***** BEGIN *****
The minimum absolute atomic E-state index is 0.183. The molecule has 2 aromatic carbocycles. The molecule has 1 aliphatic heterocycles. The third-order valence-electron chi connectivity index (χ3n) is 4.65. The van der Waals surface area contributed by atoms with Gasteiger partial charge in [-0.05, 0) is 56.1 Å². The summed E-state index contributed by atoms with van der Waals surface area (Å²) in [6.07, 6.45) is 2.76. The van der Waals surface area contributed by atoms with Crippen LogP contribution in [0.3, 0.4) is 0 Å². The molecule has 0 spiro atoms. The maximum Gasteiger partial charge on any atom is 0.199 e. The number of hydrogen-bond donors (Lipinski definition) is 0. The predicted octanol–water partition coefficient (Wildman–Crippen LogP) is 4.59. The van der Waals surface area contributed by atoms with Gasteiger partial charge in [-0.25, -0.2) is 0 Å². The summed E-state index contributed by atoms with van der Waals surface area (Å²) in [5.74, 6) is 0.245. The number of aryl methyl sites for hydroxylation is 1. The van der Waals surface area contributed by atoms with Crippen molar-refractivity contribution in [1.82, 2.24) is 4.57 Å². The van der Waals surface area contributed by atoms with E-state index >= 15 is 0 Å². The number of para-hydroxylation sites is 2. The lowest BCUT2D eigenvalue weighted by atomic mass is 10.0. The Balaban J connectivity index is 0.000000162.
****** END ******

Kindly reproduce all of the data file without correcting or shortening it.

The minimum absolute atomic E-state index is 0.183. The molecule has 2 aromatic carbocycles. The molecule has 1 aliphatic heterocycles. The third-order valence-electron chi connectivity index (χ3n) is 4.65. The van der Waals surface area contributed by atoms with Gasteiger partial charge in [-0.05, 0) is 56.1 Å². The summed E-state index contributed by atoms with van der Waals surface area (Å²) in [6.07, 6.45) is 2.76. The van der Waals surface area contributed by atoms with Crippen LogP contribution in [0.3, 0.4) is 0 Å². The molecule has 0 spiro atoms. The maximum Gasteiger partial charge on any atom is 0.199 e. The number of hydrogen-bond donors (Lipinski definition) is 0. The predicted octanol–water partition coefficient (Wildman–Crippen LogP) is 4.59. The van der Waals surface area contributed by atoms with Gasteiger partial charge in [-0.25, -0.2) is 0 Å². The summed E-state index contributed by atoms with van der Waals surface area (Å²) in [5.74, 6) is 0.245. The number of aryl methyl sites for hydroxylation is 1. The van der Waals surface area contributed by atoms with Crippen molar-refractivity contribution in [1.82, 2.24) is 4.57 Å². The van der Waals surface area contributed by atoms with E-state index >= 15 is 0 Å². The number of para-hydroxylation sites is 2. The lowest BCUT2D eigenvalue weighted by atomic mass is 10.0. The Balaban J connectivity index is 0.000000162.